Stoma Care Nurse Says: Let’s Talk About Sex And Stomas

Sex and Stomas Image

“Changes caused by stoma surgery can influence personal relationships, and it’s something we need to talk openly about.” - SecuriCare Stoma Care Nurse

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SecuriCare and Colostomy UK (link to www.colostomyuk.org) have teamed up to bring you our ‘Stoma Care Nurse Says’ blog series. In this series, SecuriCare’s Stoma Care Nurses will be giving you specialist advice about caring for your stoma.

In this blog, a ‘Stoma Care Nurse Says: Let’s Talk About Sex And Relationships’…

It may take some time for patients to adjust both physically and psychologically after stoma formation surgery but it’s important to remember that this is normal and help is available.

Everyone is individual so please do not suffer in silence.

Don't let fear or embarrassment prevent you from seeking support and advice from your Stoma Care Nurse. Whether you’re attending virtual or face-to-face appointments, you’re Stoma Care Nurse will be able to discuss any concerns you may have about your sexual function and/or relationships.

Both men and women can experience changes in how they see themselves and it may take some time to adjust to what may feel like a changed body image. Stoma surgery may also impact a patient’s lifestyle in the short-term, but with the correct care, many people return to all of their normal activities in the months after stoma surgery.

Changes caused by stoma surgery can influence personal relationships, and it’s something we need to talk openly about.

Whether you are young or old, single or married, in a heterosexual or same sex relationship; having a stoma can affect your interest, desire, and ability to have a sexual and/or intimate relationship. Many people can find it difficult to talk about intimacy and sexual relationships, especially with their Stoma Care Nurse, which can leave many questions unanswered and if not addressed, this can impact on relationships in the longer term.

Any change in body image can affect how you feel about yourself and how you think that others see you.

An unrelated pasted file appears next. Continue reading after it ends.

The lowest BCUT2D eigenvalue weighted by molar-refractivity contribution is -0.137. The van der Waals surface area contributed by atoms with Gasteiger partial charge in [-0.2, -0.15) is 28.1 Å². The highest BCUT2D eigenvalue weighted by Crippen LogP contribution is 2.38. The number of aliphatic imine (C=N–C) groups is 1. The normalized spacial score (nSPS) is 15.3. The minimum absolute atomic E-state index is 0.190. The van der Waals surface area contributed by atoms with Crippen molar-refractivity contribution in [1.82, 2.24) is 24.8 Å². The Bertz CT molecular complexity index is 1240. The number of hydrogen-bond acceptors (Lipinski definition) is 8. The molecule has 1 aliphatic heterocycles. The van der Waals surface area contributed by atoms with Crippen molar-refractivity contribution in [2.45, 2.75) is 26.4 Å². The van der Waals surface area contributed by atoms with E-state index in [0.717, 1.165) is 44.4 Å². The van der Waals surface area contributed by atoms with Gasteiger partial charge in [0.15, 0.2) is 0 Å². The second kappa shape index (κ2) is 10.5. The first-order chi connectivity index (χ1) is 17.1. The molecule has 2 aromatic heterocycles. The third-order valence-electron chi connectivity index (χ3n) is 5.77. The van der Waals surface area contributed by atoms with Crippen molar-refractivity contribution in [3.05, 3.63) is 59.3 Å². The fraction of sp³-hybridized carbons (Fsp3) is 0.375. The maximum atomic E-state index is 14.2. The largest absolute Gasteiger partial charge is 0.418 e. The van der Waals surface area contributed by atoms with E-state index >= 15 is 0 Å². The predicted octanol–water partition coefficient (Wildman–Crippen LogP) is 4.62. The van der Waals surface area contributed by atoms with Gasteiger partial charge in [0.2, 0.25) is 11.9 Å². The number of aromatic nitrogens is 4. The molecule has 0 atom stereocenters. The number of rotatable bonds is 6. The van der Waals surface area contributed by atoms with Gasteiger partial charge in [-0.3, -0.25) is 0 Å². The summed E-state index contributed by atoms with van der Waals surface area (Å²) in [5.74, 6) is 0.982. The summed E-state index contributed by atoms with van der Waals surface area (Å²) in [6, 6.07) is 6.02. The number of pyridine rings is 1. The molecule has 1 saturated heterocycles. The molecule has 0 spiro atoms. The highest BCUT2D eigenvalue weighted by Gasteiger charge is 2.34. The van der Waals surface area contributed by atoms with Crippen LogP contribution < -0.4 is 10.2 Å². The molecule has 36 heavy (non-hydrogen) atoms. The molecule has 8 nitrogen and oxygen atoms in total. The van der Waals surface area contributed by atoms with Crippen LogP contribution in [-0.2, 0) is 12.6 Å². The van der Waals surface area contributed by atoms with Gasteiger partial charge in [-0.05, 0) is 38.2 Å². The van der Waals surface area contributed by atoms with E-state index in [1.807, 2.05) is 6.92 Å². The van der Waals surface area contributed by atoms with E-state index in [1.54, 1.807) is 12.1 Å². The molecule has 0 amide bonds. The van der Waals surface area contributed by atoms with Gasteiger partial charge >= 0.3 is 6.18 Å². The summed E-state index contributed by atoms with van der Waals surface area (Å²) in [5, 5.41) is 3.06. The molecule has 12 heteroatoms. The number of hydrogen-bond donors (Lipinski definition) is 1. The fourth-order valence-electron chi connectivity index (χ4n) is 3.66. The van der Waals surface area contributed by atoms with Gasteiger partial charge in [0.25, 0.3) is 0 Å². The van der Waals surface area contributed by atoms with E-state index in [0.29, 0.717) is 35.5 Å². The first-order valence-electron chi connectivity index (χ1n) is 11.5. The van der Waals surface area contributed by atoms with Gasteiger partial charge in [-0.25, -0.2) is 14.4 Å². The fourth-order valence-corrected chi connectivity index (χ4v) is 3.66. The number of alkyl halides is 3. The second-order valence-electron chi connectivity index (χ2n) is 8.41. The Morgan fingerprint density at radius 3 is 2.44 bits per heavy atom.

This is perfectly normal, and each person can be affected differently at different stages in their stoma journey. Depending on the surgery you have, and the reason for having it, you may or may not have time to think about how it will affect the side of your life that includes intimate relationships. For those who have planned or elective surgery, before your operation you might feel with the impending surgery and diagnosis that sexual activity is the last thing on your mind.

When you undergo extensive surgery your clinical team will explain the nature of the procedure you are having. They will tell you about how it may affect your sexual activity after surgery, sometimes you may feel overwhelmed at the amount of information and be unable to take it all in. Go to appointments prepared with a notebook and don't be afraid to ask your consultant to repeat information.

In female patients, nerves in the pelvic area may be damaged and any vaginal reconstruction due to tumour invasion (only relevant to certain cases) may lead to loss of desire, vaginal dryness, arousal and alteration of orgasm, along with pain of intercourse.

In male patients, nerves in the pelvic area may be damaged which can lead to loss of desire and loss of sensation. The removal of the prostate gland may lead to impotence, which is sometimes known as erectile dysfunction. Low testosterone levels could also be a possible cause of erectile dysfunction, if you’re worried about this, please speak with your GP or surgeon who can arrange a blood test to determine the cause.

It is advisable to allow at least 4-6 weeks to recover from abdominal surgery, and this is no different following stoma surgery.

You may find that having a stoma can affect the physical aspect of your relationship and desire or ability to return to normal sexual activity. If this is something you’re worried about, your Stoma Care Nurse can offer support.

Your Stoma Care Nurse is always happy to discuss any concerns you may have, and signpost to other professionals who may be able to help – even when it comes to sex and relationships. Partners are also important, and you should be involve them with your feelings, as they can offer support too.

So please do chat to your Stoma Care Nurse, that is what we are here for!

Need some advice? Contact S.T.A.R.S. today and we can arrange for you to speak with a Stoma Care Nurse within one working day of your call. Call 0808 115 5647 (9am – 6pm, Monday – Friday).

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by SecuriCare Team

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